After “The Man Who Found Himself” Joan was cast opposite Fred Astaire in ” A Damsel In Distress”. Astaire’s first RKO film in which he didn’t appear alongside Ginger Rogers. Sadly the film was panned by critics and was soon forgotten by audiences. With the deficit success of “A Damsel In Distress” RKO lost interest in Joan and started to place her in several more short roles, without much recognition. In 1939, she was cast in the role as Peggy Day in “The Women”, a Joan Crawford & Norma Shearer vehicle. The film was a financial success and was cited one of the best films of the year, but Joan only playing a small part failed to receive many accolades. When Fontaine’s contract expired in 1939, RKO decided not to renew it as her current status at the box office was declining.

In 1939, Fontaine married Brian Aherne, in Del Monte, California. This was the first of four marriages. The couple were married for six years until they divorced in April 1945.

It was at a party that would eventually lead to her getting her big break. As luck would have it, Joan was seated next to David O Selznick, who began discussing the Daphne du Maurier novel “Rebecca”. They were in the works of making a movie based on the novel & David suggested Fontaine audition for the part of the second Mrs de Winter. Joan agreed. What she wanted was a successful picture, so she endured a grueling six month schedule of film tests along with many other hopeful actresses. Not long before her 22nd Birthday, Joan received the news that she had attained the part in the upcoming movie.


In “Rebecca” Joan was cast opposite Laurence Olivier, in the role as Maxim de Winter. Directed by Alfred Hitchcock, in his first American film debut. On it’s release in 1940, the film proved to be a huge success, opening to critical acclaim. Garnering Two Academy Awards, including best picture and earning Joan her first Academy Award nomination. Today the film is considered one of Hitchcock’s finest works and is known for it’s spectacular cinematography and the true art of movie making.

In 1941, after the success of “Rebecca” Joan was cast in another Alfred Hitchcock movie “Suspicion” starring Cary Grant. The film was an immediate success and drew critical acclaim at the box office and this time Joan took home the Oscar for best actress.

In 1943, she received her third Academy Award nomination for her portrayal of Tessa Sanger in “The Constant Nymph”. Joan later stated that the role of Tessa Sanger remains a personal favorite of hers. Joan’s next film was “Jane Eyre” an adaptation of Charlotte Bronte’s novel, in which she appeared alongside Orsen Welles. Although there are a few remakes of “Jane Eyre” the 1944 version remains the most successful and Fontaine delivered a touching portrayal of Jane Eyre.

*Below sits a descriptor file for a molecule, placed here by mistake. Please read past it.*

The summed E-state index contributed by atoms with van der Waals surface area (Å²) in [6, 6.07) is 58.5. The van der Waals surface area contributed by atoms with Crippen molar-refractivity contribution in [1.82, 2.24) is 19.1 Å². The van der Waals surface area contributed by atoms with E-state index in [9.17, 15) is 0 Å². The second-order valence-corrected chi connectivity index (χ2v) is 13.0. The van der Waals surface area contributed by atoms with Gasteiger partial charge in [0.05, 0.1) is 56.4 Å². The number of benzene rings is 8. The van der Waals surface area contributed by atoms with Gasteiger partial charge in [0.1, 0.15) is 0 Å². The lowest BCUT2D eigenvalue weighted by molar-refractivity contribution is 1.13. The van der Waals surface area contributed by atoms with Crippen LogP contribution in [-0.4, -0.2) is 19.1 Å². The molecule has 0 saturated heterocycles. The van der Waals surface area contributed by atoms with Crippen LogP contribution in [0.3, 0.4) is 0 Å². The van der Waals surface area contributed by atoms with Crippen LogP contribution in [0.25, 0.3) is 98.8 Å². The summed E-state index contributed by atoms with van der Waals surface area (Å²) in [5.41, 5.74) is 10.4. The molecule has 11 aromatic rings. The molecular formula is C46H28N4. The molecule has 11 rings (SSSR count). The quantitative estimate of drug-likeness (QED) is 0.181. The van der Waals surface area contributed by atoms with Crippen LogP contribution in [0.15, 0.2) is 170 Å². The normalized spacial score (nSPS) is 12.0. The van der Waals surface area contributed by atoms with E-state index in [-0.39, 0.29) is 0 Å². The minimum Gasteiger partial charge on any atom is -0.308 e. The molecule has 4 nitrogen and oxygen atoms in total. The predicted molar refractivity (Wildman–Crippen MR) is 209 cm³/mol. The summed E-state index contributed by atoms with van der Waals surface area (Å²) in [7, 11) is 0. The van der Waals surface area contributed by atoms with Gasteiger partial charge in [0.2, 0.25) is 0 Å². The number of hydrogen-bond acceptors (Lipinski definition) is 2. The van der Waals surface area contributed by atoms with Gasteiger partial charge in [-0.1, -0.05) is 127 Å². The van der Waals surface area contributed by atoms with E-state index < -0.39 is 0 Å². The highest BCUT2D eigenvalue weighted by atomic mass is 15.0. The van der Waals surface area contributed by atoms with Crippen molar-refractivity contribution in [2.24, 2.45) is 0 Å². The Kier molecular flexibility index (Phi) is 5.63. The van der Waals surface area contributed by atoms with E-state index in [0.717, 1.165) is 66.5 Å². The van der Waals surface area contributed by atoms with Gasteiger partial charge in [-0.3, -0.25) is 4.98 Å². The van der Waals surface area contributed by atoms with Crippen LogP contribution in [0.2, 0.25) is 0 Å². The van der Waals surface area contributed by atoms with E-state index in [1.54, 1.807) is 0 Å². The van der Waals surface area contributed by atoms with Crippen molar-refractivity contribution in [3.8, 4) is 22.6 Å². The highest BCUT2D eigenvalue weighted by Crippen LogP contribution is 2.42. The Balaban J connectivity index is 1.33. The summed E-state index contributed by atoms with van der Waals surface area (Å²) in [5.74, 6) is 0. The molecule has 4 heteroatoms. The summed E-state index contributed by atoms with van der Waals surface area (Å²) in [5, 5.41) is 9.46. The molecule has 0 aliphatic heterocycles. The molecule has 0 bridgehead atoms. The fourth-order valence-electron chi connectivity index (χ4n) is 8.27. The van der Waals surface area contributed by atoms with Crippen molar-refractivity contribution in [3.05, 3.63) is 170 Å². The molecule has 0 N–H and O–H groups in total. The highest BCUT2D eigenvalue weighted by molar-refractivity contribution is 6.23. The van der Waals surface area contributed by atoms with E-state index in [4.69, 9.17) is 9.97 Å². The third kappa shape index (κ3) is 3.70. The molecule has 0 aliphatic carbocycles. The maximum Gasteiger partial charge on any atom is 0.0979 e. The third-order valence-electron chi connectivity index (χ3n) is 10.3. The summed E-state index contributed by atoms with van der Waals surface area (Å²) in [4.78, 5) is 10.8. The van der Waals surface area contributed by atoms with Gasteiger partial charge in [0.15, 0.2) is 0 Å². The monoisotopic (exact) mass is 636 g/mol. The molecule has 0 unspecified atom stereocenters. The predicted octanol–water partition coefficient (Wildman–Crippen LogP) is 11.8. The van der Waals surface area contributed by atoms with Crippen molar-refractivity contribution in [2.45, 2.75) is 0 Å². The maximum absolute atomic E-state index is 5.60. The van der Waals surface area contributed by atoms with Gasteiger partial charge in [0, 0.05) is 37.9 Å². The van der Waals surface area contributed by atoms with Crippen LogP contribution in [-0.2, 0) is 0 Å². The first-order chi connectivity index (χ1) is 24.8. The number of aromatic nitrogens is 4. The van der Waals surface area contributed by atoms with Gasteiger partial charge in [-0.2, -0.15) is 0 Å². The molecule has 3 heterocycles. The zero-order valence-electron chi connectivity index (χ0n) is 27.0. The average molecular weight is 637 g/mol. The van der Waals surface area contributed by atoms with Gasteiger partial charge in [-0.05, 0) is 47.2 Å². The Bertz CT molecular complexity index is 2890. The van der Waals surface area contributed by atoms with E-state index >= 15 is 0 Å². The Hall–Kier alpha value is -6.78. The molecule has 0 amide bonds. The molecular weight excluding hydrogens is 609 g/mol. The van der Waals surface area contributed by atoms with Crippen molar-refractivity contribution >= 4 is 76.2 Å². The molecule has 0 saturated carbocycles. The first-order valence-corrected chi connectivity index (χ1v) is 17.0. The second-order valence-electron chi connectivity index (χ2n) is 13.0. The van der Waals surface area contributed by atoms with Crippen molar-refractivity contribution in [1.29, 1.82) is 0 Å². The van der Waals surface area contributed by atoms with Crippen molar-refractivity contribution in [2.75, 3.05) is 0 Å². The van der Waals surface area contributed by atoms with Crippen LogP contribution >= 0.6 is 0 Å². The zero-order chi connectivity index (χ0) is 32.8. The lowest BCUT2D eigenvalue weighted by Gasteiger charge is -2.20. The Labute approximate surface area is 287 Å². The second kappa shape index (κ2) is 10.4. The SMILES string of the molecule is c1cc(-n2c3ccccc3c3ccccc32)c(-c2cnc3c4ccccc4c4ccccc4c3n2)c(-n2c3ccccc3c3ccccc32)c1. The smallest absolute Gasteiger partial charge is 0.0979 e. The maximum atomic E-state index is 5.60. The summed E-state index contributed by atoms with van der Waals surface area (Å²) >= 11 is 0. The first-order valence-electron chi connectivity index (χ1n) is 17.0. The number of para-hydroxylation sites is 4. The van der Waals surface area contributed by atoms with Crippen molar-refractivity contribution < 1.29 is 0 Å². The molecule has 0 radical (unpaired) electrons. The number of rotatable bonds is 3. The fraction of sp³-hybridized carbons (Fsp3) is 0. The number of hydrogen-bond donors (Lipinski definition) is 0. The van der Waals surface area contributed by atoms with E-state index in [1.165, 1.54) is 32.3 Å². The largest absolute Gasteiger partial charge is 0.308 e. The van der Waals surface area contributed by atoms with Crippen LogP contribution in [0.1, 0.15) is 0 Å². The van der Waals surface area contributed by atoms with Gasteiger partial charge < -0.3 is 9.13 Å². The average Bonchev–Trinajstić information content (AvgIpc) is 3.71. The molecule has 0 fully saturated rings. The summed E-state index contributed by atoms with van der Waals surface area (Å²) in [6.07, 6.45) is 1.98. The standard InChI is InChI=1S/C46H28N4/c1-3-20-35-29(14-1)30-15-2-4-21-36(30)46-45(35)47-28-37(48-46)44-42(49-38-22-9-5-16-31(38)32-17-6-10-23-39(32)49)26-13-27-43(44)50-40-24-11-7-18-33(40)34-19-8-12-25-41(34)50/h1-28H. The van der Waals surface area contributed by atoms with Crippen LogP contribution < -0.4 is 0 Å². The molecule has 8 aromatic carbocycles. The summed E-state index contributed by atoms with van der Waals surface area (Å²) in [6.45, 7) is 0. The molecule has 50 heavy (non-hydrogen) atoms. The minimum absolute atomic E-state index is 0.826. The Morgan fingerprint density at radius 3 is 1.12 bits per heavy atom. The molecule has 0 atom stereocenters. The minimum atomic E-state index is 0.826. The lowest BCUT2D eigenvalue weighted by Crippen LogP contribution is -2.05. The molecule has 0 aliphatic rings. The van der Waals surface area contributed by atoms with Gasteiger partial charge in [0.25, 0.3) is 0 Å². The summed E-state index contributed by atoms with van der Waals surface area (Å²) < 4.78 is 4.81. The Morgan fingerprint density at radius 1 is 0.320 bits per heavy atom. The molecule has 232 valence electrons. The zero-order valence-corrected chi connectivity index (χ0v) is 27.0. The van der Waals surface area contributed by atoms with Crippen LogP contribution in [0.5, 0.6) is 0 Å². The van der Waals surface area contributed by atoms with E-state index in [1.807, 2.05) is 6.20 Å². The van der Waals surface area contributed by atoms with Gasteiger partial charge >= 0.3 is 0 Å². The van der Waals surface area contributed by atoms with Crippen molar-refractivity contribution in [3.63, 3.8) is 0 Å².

As the 1940’s progressed, Joan was cast in a plethora of major productions including “Ivy” and “Letter From An Unknown Woman”. Both pictures drew efficacious acclaim at the box office and Joan received many positive reviews.


Joan married her second husband William Dozier in May 1946 in Mexico City and 1948 saw the birth of her daughter Deborah Leslie, her child with William. Not what you call a happy marriage, the couple separated in 1949 and the following year Joan filed for divorce and Dozier was charged with desertion. On November 12th, 1952, Joan married Collier Young, a successful producer and writer. Again the marriage didn’t last and Joan filed for divorce in November 1960, although it wasn’t finalized until January 1961.

With her decline in motion pictures in the 1950’s, Joan started appearing in several stage productions and television. In 1954, she starred in the Broadway production “Tea And Sympathy” opposite Anthony Perkins, who would later be known for his portrayal of Norman Bates in Hitchcock’s “Psycho” 1960. “Tea And Sympathy” put Joan back on top of the ladder for her outstanding performance and went on to receive many glowing reviews.

During a vacation to South America in 1951 to attend a film Festival, Joan adopted a four year old Peruvian girl named Martita. After the first meeting with Martita in Incan ruins, Joan felt sorry for the girl and wanted her to have a long fulfilled life. Later the parents allowed Joan to become Martita’s legal guardian. In January 1964, Joan married for the fourth and last time to Alfred Wright, Jr in Elkton, Maryland. The marriage started off alright, but eventually it began to dissolve and they divorced in 1969.


In the 1960’s, Joan appeared in several more stage productions and various film and television roles, some which were of moderate success. One of her greatest achievements in the later years was for the soap opera “Ryan’s Hope” where she was nominated for an Emmy Award. After her last film “Good King Wenceslas” in 1994, Fontaine decided to retire.

With a career spanning almost sixty years, Joan Fontaine remains one of the brightest and most amiable stars to ever grace the silver screen. Sadly Joan Fontaine passed away on December 15th, 2013 at her residence in Carmel, California.